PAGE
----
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5 Ways to Get your Child Learning Piano

Last Updated: December 26, 2010 / by Michael Kinney


After most piano performances, I always enjoy talking with people in the audience who took the time to come out and hear me play. One of the most common comments I get is ?how long have you been playing?? My response always the same: ?I started lessons when I was 5 years old and just seemed to stick with it?? So many people I speak with express disappointment saying they wish they had started taking piano lessons as a kid or they wish they hadn?t quit them so early.

Since this comes up so frequently, I decided to investigate what it is that I feel keeps kids interested in learning the piano. There has to be some key factors as to why someone chooses continues to go down that path and why another abandons. In thinking about what has helped me and also in talking to fellow musicians over the years, I have come up with the tips below that will help your child enjoy piano lessons and help them avoid the feeling of being forced to go to see their piano teacher each week.

  • Find a good piano teacher!
    I have put this one first because I think it is the absolute most important. If your child doesn?t like the teacher he or she goes to see every week, how on earth are they going to enjoy playing piano with them? Find a teacher that is good with kids and who knows how to make learning fun. Teachers that use games, prizes and incentives are the most successful in getting kids to want to sit down and practice. Just think, if you were a kid, what would make you want t practice? If a teacher uses a ruler to slap hands for incorrect hand position, you should rethink who is teaching your child!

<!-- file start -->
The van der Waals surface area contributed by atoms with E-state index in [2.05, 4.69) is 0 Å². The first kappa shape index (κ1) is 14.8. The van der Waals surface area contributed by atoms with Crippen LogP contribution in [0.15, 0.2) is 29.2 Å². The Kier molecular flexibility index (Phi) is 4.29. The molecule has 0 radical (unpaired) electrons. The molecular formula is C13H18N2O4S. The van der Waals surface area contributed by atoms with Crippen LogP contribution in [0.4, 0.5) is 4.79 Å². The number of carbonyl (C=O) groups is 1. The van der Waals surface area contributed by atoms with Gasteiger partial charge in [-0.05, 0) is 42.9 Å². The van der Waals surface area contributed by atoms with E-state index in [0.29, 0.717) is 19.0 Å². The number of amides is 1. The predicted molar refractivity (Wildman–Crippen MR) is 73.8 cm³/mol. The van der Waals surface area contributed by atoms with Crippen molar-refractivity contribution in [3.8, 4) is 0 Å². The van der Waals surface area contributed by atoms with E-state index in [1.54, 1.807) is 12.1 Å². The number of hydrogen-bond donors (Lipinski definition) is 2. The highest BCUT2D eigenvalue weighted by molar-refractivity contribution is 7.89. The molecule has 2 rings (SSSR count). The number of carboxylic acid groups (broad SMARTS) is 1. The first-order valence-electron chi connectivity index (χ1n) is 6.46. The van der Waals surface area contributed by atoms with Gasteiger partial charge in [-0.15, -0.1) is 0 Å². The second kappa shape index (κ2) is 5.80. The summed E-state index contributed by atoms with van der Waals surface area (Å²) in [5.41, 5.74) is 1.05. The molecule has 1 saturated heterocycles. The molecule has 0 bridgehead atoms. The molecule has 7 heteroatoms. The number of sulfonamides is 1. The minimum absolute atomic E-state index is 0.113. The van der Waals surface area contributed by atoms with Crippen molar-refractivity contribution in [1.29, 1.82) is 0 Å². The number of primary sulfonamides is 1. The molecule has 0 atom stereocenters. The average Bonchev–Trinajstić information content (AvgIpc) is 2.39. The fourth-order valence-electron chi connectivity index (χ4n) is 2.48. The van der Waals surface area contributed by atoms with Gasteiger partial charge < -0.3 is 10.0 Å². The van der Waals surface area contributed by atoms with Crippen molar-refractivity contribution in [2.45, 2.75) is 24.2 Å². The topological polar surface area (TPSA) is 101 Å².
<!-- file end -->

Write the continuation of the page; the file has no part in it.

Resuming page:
• Listen to Music at Home
    If kids are surrounded by music at home and they see their parents enjoying it, they will be more likely to enjoy it themselves. They will most likely develop the same tastes in music you have early on. Don?t be afraid to have family sing-a-longs, practice simple vocal harmonies, or play rhythmic games. Tell your children stories of concerts you went to see and explain what you liked so much about them. Soon they will want to go to concerts themselves!

  • Get all of your Children Involved
    If you have two kids, try to get both of them taking piano lessons. If they are learning together they might be able to inspire each other and help each other. Also, there is nothing wrong with healthy competition. If your kids have a competitive spirit they might be more interested in mastering their song so that they can play it better than their brother or sister. I have a sister and being a fairly competitive person I always wanted to play better than she did. To this day I still have that inspiration in me when I see a pianist who is playing things I can?t.

  • Put Together Performance Opportunities
    One of the most rewarding things about playing piano is playing for an audience and being enjoyed by an audience. Try to put together concerts for your children. To start, you can just do them in your home with your family members. Later, if your child is taking lessons, encourage them to participate in recitals. The key is to make these into an event. No matter how large or small, let your child understand that they are participating in something great. This is a confidence booster and will also inspire them to want to get in front of an audience again.

  • Encourage your Child to Learn Songs they Enjoy
    If you?ve succeeded in getting your child to start to enjoy music, you should begin to ask them what their favorite songs are. Meet with their teacher and insist on the teacher teaching those songs to your child. A good piano teacher should be able to simplify it or adapt it so it is playable. Learning a song that you love is one of the more satisfying feelings when it comes to learning an instrument. Further, of your child?s friends also like that song, when your child is able to sit down and play it for friends they will be jealous and will serve as further encouragement for your child to keep learning piano.

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About the Author: Michael Kinney

I have played piano since I was 5 years old. I started in classical and then quickly moved to blues and jazz. I studied at the collegiate level and have played professionally since I was 16. My favorite piano players (if I had to pick 3) include Bill Evans, Oscar Peterson and Herbie Hancock). I own several keyboards but always prefer to play on a Steinway if one is available! I live to perform as much as I like to teach.


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